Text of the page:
Block Island, R.I., December 12, 2016 — America’s first offshore wind farm began generating electricity today in the waters near Block Island, Rhode Island, opening a new frontier for American energy production. By continuing to tap into abundant offshore wind resources here at home, more clean, reliable electricity can power American homes and businesses while creating well-paying jobs.
“This is a triumph for the American worker and U.S. energy independence, and it’s just the beginning,” said Tom Kiernan, CEO of the American Wind Energy Association (AWEA). “Offshore wind presents a unique opportunity for additional U.S. ocean energy development. Scaling up will create well-paying American jobs and drive private investment to strengthen our infrastructure.”
The immediate impacts of Deepwater Wind’s Block Island Wind Farm are substantial. The project now generates enough electricity to supply 17,000 average homes and helps to keep Block Island’s electricity costs down by displacing expensive diesel generators. Local fishermen have reported the newly constructed turbines are already acting as artificial reefs.
There are additional American offshore wind projects in various stages of development off the East, West and Great Lakes coasts and several of these projects could come online before 2030. The overall offshore wind resource potential in the U.S. is estimated to be four times the generating capacity of the entire U.S. electricity grid.
Offshore wind is uniquely able to supply vast amounts of clean, renewable energy to America’s largest coastal cities. This is particularly helpful because offshore winds are the strongest during afternoons and other periods of high energy demand. Coastal states also tend to have the highest average electricity rates.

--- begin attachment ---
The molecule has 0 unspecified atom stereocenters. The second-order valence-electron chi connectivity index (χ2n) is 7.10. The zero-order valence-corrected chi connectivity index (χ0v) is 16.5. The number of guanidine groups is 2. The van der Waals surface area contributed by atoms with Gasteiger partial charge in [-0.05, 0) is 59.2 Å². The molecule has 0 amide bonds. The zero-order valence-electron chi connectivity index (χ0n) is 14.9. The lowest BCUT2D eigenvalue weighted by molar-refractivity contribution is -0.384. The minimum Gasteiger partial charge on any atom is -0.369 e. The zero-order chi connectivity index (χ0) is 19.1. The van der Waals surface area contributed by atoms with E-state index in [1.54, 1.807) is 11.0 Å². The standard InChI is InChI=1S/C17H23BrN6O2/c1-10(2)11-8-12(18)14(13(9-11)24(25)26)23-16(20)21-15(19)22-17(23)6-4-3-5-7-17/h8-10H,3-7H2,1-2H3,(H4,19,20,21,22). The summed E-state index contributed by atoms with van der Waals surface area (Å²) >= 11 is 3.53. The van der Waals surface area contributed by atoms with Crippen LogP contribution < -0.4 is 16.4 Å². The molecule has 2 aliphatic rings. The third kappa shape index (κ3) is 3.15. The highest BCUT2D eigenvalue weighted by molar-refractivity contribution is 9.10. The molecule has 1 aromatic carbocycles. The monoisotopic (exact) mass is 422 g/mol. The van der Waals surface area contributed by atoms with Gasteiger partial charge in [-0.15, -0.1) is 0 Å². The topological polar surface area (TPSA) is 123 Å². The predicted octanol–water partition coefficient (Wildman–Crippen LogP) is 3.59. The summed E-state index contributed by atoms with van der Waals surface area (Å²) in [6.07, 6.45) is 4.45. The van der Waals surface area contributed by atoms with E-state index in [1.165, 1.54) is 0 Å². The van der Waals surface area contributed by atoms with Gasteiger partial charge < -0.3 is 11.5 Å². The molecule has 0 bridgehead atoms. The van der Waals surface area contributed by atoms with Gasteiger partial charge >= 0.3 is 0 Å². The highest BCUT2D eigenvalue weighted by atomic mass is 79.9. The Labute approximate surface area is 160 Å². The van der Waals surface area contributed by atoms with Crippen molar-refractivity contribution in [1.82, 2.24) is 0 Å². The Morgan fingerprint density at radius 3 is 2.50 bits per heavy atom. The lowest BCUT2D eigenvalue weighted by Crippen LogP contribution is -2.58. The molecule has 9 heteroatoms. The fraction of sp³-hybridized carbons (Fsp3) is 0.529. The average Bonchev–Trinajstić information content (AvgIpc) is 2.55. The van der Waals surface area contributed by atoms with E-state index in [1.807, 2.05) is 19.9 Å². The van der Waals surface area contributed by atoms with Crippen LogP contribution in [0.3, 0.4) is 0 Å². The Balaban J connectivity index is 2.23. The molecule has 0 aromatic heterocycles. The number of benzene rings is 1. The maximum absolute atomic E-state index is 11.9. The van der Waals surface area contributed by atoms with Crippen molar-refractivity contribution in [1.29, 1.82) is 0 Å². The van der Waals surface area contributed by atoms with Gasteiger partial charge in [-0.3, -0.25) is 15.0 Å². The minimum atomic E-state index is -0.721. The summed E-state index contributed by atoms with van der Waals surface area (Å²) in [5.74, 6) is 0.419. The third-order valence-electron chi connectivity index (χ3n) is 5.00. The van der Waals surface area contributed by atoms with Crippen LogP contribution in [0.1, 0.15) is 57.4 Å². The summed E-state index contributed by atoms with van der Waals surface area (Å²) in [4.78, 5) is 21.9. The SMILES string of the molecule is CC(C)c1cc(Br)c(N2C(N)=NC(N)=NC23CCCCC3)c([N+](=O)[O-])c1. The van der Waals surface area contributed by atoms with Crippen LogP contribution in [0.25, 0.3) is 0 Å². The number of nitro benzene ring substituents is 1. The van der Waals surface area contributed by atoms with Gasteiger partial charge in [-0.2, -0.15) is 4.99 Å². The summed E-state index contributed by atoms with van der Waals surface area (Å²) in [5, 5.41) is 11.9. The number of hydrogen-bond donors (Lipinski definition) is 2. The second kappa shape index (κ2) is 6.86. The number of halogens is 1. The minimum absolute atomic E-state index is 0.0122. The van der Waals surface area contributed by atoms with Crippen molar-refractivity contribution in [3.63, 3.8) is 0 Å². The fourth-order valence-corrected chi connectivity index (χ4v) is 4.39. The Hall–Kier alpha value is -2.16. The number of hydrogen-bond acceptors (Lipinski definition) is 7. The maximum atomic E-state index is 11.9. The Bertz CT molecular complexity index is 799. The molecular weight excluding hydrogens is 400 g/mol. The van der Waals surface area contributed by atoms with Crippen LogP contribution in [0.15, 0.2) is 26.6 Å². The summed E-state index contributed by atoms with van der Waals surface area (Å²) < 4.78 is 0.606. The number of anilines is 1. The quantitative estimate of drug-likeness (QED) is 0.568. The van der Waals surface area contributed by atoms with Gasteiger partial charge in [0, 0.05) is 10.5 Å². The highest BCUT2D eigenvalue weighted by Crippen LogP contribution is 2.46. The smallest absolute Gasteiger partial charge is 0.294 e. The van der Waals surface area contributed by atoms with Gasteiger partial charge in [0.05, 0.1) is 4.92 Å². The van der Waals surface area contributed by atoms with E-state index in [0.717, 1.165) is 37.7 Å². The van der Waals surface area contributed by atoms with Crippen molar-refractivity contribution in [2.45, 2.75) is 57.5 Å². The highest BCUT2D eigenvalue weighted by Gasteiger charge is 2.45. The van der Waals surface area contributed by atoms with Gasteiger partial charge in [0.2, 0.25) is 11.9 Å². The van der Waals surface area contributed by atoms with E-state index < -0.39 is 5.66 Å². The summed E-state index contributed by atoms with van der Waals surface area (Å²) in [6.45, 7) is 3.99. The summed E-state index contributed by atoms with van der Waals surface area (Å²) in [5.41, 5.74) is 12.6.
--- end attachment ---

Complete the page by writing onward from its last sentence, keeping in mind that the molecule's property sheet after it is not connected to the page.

The offshore wind industry cut its teeth in Europe where over 11,000 megawatts (MW) of offshore wind reliably contributes to the electricity supply. To develop offshore wind at scale, the industry will need to employ thousands of U.S. workers to manufacture, construct and service offshore wind farms. There is also need for American factories that will fabricate the huge components of an offshore wind turbine close to where they are needed, U.S. flagged vessels and crews, as well as upgraded port and electric transmission infrastructure.
“We’ve jumpstarted a new energy industry here in the U.S., with tremendous support of the Block Island community, state and federal officials, and a number of U.S. supply chain partners who see offshore wind as a new opportunity for their business,” said Deepwater Wind CEO Jeffrey Grybowski. “The Block Island Wind Farm is just the start of a new energy future for the U.S.”
Deepwater Wind's Block Island Wind Farm. Photo credit: Deepwater Wind